What is a Chord in Music?

What is a Chord in Music

A chord in music is a harmonic set of three or more notes played simultaneously, creating the backbone of a song’s harmonic structure.


Let’s dive into music theory, beginning with the basic unit that brings harmony and richness to the music we hear — the chord.

So, what is a chord in music? A chord, in its simplest definition, is a group of notes played simultaneously. The harmonious union of individual sounds creates depth and emotional context within a piece of music. However, it’s crucial to understand that not all collections of notes form chords. Specific rules and structures apply, which we will unpack as we delve deeper into this fascinating subject.

We can’t discuss chords without bringing up their components — notes. A note represents a single musical sound. If we consider music a language, consider notes as the alphabet and chords as words.

Chords get their names based on the root note (the primary note upon which a chord is built) and the type of intervals (the distance between two notes) they consist of. The most basic types of chords, such as major and minor, are differentiated by the arrangement of these intervals.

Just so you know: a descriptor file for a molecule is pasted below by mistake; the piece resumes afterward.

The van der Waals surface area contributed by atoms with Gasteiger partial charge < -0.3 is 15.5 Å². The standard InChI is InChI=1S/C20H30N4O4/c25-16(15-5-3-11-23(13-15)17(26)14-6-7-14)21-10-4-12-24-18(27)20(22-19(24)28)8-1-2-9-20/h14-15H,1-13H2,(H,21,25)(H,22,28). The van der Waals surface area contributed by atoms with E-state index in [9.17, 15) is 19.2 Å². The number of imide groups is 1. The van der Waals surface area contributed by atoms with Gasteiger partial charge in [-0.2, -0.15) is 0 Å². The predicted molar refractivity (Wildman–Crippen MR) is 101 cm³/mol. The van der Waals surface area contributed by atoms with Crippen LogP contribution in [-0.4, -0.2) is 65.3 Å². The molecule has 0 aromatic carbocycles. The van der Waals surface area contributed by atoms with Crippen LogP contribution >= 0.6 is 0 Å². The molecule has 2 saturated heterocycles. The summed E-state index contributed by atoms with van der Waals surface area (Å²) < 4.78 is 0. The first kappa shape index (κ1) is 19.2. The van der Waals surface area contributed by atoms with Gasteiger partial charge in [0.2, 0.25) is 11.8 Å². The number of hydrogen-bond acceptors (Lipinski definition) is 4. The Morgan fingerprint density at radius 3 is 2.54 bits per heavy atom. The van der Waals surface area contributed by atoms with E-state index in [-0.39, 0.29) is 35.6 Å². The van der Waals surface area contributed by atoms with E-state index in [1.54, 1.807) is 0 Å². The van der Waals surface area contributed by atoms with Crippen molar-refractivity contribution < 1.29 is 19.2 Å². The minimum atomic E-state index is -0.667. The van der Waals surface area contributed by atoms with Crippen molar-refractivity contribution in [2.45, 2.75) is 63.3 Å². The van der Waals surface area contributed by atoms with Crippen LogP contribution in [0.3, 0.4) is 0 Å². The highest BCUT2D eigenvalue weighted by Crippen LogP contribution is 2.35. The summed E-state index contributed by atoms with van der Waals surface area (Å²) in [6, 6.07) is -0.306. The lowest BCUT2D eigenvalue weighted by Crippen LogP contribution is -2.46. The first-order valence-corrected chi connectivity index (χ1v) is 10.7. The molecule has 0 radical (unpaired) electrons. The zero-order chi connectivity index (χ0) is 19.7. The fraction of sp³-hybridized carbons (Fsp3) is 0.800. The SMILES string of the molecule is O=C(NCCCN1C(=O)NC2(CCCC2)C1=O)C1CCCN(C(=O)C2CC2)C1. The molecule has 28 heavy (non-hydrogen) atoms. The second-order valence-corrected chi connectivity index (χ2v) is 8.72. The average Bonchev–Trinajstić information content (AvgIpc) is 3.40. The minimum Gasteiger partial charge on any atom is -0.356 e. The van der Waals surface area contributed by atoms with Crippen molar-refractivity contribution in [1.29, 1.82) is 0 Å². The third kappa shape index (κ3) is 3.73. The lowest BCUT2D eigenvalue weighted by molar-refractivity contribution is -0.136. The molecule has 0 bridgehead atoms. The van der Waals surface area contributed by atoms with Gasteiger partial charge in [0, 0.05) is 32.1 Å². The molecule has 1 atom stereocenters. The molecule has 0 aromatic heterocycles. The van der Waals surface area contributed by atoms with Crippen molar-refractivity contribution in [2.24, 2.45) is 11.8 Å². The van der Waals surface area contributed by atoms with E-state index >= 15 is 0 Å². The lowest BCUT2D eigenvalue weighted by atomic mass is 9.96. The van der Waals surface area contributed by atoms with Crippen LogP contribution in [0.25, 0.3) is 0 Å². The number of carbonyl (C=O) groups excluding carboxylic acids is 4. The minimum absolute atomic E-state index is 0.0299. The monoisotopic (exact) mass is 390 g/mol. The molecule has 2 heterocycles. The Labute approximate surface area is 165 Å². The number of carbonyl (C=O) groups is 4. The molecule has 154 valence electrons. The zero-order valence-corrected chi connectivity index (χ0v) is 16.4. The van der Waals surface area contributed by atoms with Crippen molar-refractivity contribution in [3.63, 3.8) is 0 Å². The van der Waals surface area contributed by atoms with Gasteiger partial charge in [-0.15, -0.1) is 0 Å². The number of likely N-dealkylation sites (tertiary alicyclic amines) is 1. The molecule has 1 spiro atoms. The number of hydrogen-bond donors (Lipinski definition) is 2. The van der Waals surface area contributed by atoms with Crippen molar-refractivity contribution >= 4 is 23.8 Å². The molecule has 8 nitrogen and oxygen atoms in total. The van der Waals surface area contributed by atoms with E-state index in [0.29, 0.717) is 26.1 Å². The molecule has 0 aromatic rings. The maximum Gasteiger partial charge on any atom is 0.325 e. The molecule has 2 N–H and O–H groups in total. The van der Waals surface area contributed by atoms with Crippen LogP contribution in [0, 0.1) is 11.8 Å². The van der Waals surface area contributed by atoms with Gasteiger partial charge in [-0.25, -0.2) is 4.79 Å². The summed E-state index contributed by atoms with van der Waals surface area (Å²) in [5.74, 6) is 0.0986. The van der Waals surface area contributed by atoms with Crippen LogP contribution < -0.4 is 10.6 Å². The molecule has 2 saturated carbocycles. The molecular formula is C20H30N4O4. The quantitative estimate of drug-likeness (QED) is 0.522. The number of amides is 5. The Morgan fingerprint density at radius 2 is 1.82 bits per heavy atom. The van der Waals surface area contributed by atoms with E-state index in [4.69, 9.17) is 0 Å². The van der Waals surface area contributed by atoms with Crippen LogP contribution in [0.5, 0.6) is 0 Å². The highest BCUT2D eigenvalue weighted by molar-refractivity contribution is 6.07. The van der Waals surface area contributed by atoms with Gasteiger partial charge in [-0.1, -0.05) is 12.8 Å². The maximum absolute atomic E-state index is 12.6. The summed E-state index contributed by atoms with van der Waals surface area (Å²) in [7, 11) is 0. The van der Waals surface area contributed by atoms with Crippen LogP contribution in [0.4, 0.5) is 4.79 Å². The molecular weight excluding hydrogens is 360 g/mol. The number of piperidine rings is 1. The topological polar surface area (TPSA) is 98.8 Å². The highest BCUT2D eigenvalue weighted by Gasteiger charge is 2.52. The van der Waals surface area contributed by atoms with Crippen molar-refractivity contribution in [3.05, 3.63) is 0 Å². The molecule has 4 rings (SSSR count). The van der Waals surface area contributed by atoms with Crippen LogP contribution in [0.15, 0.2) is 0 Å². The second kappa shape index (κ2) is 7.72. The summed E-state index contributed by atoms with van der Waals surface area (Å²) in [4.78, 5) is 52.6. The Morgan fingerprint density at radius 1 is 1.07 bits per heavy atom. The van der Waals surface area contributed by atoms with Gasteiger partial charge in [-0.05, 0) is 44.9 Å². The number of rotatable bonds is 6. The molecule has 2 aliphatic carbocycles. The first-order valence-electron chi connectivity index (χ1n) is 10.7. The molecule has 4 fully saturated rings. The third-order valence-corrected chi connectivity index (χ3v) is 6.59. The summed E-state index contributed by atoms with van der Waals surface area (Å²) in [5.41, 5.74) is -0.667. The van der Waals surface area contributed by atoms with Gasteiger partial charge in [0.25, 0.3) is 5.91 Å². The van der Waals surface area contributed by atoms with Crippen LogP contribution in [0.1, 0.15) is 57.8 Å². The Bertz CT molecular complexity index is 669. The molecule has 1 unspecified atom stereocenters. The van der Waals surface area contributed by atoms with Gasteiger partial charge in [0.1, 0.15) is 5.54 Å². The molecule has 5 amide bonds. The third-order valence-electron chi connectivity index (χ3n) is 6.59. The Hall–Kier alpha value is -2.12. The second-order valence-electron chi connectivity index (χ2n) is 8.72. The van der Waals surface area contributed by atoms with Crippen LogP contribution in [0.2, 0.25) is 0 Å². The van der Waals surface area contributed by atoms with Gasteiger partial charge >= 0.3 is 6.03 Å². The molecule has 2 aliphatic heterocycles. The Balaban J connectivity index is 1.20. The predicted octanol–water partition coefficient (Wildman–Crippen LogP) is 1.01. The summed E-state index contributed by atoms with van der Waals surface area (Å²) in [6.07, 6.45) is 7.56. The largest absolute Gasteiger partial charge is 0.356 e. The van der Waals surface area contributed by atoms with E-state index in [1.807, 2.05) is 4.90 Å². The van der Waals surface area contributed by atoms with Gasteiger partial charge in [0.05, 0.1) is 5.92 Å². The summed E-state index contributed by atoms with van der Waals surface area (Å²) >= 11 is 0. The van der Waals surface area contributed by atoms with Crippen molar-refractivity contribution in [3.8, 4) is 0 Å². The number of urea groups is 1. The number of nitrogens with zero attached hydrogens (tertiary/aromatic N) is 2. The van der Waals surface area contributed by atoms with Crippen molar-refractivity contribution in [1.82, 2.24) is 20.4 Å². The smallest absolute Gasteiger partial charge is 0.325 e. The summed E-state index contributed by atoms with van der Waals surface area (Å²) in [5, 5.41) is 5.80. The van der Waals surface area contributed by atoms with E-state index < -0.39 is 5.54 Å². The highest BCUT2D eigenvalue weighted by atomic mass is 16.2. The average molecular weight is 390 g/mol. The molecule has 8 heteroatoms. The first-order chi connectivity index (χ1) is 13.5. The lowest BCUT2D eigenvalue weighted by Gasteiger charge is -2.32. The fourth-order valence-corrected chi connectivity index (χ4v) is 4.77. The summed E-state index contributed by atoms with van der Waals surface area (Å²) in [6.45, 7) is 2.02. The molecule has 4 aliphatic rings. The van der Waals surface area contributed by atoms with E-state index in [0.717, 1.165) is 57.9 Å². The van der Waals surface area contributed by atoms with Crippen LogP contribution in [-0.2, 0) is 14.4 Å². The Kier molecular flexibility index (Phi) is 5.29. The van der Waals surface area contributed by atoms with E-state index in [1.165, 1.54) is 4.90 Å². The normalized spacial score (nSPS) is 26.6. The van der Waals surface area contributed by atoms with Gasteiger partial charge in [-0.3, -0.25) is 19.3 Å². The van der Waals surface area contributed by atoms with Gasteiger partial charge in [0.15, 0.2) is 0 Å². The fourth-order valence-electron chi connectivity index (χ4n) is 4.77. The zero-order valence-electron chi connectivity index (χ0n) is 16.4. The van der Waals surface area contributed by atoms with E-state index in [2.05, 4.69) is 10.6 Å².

For example, let’s take a “C Major” chord. Here, “C” is the root note, and “Major” implies the structure of the chord, indicating that it’s built with a major third and a perfect fifth above the root.

Don’t worry if some of these terms sound unfamiliar right now. As we move forward, these concepts will become clear. So, get ready to decode the magic behind the melodies you love!

Building Blocks of a Chord in Music

As we delve into chords, we view notes as our primary building blocks. In its most basic definition, a note is a single musical sound. We create a chord by combining multiple notes and playing them simultaneously.

In music theory, there’s an ongoing discussion about the minimum number of notes required to form a chord. Some assert that a chord can be composed of only two notes, a structure often called an “interval” or “dyad.”